When Richards graduated from high school in Shepparton, Victoria, he was presented with a poetry prize “out of the blue”. It isn’t modesty that prompts him to characterise his win as an unlikely one; there had never been a poetry prize before but his English literature teacher felt the almost entirely unknown department could do with some promotion. Richards was presented with a paperback edition of the selected works of Dylan Thomas, along with a handwritten print of “I See the Boys of Summer”, and says he has written more than one song informed by that poem and the events, “as banal and small town as they are”, that worked the poem into his hands.
At his publicist’s behest, Richards wrote some 4000 words of “song blurbs” to accompany Havens Dumb; the novella, he jokes, that his fans have been crying out for. The blurbs never made it into the album’s promotional material, but Richards promises to send them to me. As well as Thomas, the influences Richards cites range from the literary figures he admires (“Hemingway would’ve given Fitzgerald an uppercut if he wrote this song,” he says of the album’s first single “After the Crack Up”; of another he writes, “David Malouf would re-issue with some serious amendments”) to Danger Mouse, Monkey, Kenny Everett, Doctor Who, The Goodies and, he concedes, “maybe even Count Duckula”. The nod to Fitzgerald is more obvious than others. The Crack-Up, F. Scott Fitzgerald’s collection of later-life confessionals is, according to Richards, “itself equal parts pitiful capitulation to life, and heroic confrontation of failure and addiction”.
The 14 songs that comprise Havens Dumb were selected from a batch of more than 30 songs that Richards wrote before he reached out to his old bandmates. Themes of settlement myths, murder, isolation and stinging critiques of the Australian way of life are delivered sometimes with sadness, other times with anger, but always with conviction. “No amount of play-acting or sonic manipulation can erase a chronic earnestness from this voice,” Richards wryly observes. There are sly allusions to Richards’ drinking problem – “St. Helena” opens with the lyrics, “So, there are things I know/ Cos I get blind/ But it’s not for show”. Later, in the song’s chrous, he implores: “Take this wine, take this wine away.”
The same troubles that dogged Richards in Melbourne reliably followed him to Hobart, he says, but were amplified because of his isolation. “I’ve gotten in a fair bit of trouble here,” he tells me. “I’m not talking about holding up banks or anything, but the remnant of that way of living is still very appealing. It’s having… It’s like a battle for Glenn’s soul. The only way that I can describe it is by referring to Robert Dessaix’s description of it,” he says. “He calls it a ‘tea consciousness’ as opposed to a ‘wine consciousness’, which makes heaps of sense.” In the essay collection As I Was Saying, Dessaix posits that, “Tea-consciousness is a refreshed reflection, rather than excitement or inebriation … Tea-consciousness draws its strength from the browns and greens deep inside you, wine-consciousness more from the outside from celebration, friendship and neighbourly feelings. Drifting into tea-consciousness you cohere into something. Drifting into wine-consciousness, you revel in incoherence and the thrill of flux.” It is, Dessaix says, a simple matter of “colouring of your consciousness”.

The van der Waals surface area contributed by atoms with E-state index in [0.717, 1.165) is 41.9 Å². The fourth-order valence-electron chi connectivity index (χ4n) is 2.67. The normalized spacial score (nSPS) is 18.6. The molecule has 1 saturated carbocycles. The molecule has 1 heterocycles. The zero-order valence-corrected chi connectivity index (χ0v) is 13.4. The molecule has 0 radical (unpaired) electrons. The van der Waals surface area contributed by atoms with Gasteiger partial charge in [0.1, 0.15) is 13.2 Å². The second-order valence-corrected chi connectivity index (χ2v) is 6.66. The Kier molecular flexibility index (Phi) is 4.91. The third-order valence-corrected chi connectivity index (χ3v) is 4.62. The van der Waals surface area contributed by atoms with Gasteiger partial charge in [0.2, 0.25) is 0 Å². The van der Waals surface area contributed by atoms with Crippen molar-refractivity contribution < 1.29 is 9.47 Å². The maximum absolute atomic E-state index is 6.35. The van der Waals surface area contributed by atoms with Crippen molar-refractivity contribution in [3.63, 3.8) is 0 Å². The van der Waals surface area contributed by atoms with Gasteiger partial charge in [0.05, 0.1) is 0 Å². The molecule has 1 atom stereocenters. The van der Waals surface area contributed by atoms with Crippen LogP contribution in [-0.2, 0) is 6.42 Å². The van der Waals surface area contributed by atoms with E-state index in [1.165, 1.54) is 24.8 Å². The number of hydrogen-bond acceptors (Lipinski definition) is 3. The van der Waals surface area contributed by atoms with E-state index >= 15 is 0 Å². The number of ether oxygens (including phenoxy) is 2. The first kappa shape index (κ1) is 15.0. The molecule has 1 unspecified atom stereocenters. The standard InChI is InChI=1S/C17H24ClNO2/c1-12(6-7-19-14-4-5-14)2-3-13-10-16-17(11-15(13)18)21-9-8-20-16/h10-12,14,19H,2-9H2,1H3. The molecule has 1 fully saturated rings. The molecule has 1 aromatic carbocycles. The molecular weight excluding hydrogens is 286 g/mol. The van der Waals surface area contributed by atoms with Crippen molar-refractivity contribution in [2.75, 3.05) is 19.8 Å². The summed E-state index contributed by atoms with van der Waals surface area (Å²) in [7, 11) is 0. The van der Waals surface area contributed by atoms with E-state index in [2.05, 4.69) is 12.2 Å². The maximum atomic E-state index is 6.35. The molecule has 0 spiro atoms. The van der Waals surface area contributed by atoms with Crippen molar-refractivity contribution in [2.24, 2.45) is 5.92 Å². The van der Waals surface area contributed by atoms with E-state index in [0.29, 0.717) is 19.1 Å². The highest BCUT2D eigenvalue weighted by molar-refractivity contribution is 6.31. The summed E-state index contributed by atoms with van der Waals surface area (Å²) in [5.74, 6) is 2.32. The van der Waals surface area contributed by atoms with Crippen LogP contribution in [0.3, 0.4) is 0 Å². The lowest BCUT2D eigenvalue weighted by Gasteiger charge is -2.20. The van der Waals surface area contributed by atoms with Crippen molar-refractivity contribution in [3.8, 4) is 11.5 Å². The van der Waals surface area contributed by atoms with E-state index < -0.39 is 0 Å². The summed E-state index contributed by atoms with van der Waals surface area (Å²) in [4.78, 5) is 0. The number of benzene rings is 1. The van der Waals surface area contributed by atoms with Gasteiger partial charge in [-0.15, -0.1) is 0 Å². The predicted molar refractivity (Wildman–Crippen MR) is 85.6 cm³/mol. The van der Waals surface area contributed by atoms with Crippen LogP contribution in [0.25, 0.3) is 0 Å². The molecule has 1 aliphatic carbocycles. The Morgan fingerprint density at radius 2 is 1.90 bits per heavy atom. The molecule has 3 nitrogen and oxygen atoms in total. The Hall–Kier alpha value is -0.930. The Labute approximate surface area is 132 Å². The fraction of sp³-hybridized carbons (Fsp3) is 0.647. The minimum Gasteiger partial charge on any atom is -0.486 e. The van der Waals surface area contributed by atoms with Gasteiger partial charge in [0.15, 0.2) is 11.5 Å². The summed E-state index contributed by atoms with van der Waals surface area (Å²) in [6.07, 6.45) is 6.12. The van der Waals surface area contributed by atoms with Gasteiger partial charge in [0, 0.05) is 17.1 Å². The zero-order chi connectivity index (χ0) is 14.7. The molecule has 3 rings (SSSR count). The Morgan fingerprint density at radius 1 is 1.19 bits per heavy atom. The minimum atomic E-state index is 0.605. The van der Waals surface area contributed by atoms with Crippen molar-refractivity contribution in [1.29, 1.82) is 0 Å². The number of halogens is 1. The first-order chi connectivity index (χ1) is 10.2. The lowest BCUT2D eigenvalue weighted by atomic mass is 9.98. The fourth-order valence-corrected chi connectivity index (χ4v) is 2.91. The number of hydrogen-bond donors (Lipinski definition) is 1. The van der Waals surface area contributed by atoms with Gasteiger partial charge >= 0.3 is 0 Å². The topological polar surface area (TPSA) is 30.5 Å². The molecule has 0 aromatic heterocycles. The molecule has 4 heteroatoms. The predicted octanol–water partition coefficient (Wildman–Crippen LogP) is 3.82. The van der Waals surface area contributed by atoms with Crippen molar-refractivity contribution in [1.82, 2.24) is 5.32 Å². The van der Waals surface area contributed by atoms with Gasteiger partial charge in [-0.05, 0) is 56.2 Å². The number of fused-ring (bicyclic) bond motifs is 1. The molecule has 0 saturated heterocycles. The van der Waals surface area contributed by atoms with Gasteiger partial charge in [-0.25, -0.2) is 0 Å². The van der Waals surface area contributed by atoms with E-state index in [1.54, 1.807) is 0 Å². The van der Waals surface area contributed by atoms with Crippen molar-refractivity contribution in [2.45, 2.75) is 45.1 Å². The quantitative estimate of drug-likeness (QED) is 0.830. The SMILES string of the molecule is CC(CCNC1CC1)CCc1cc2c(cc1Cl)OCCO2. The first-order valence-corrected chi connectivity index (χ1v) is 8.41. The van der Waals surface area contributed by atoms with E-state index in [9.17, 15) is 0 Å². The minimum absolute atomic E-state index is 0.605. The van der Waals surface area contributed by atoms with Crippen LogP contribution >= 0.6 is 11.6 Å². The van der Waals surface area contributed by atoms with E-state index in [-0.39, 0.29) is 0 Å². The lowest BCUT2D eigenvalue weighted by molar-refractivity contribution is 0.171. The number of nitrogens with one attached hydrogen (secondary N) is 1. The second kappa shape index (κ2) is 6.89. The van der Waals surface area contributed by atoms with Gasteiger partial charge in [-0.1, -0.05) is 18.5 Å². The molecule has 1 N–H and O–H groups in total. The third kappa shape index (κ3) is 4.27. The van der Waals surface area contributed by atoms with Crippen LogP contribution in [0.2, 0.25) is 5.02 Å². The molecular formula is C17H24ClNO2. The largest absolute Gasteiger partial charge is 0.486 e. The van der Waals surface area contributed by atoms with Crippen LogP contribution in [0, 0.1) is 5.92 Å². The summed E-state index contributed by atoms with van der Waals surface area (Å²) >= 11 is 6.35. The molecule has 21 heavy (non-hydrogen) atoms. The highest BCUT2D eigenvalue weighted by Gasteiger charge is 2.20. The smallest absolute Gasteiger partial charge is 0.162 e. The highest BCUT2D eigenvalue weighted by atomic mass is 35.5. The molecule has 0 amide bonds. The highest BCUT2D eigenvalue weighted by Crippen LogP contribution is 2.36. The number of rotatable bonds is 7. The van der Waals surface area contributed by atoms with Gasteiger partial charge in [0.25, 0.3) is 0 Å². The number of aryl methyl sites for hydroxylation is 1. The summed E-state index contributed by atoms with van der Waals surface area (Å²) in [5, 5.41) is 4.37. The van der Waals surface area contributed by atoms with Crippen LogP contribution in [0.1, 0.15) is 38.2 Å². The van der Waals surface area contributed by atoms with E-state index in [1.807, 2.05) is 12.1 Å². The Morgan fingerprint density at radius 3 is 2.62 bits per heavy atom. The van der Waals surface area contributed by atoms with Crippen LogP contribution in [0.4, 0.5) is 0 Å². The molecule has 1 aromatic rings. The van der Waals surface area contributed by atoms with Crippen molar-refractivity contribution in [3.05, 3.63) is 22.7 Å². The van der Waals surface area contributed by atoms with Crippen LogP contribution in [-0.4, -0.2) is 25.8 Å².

It is Dessaix’s influence more than any other that colours this record. “Definitive History” is the album’s centrepiece, a haunting damnation of antipodean aggression and deeply entrenched racism, based at least in part on the true story of the abduction, rape and murder of a foreign exchange student that happened not long before Richards moved to Hobart. “They weren’t especially awful ex-cons or anything,” Richards says of the perpetrators. “It all just went a bit far and they treated her like she wasn’t a human, which must have been something that was deeply ingrained as well. I’m sure it is deeply ingrained in a lot of Australian people – that sense that she’s not really one of us.” The song has its more personal and trivial origins, as well. “It will seem trivial when I explain it,” Richards assures me. He recounts an incident where he walked into a country pub to get directions, and found himself the object of intense scrutiny from the other patrons. “There’s kind of a bonhomie about it, and not even close to real malice,” he says, “but it reminded me of when I was a fat kid, going to a barbecue at my mate’s house, sitting at the table with five or six older men and his father said, ‘Oh, welcome stranger.’ I realised even at that young age that maybe I’d taken somebody’s seat or something. Something as simple as that, and of course it ruined the entire night for me because I was a sensitive kid. There’s something about the Australian character; we pass instances like that off as friendliness, but it’s always laced with a bit of challenge and exceptionalism.”
Again, Richards defers to Dessaix. “He describes it as another kind of conservatism dressed up as rebellion, for a laugh.” If there’s any theme or concept to the song, Richards says, it’s his anger and disappointment in the Australian character and the direction the country is headed in, “but very much starting with the finger pointing inwards”. The anger, he readily admits, is self-defeating.
For now though, there’s an album to tour, which Richards says he is, despite everything, looking forward to. He’s learnt to temper his frustrations and anxiety to the extent that he hopes this tour won’t be marred by his infamous hissy fits and moments of “near-insanity and anger”.
“It’s a long, reflective examination,” he says, “which has been enabled by this three years in Tasmania. I’m probably winning the battle against the wine consciousness. It doesn’t necessarily mean literal drunkenness, it’s just that not everything has to vibrate now for me to enjoy moments.”
This article was first published in the print edition of The Saturday Paper on Nov 8, 2014 as "The long March". Subscribe here.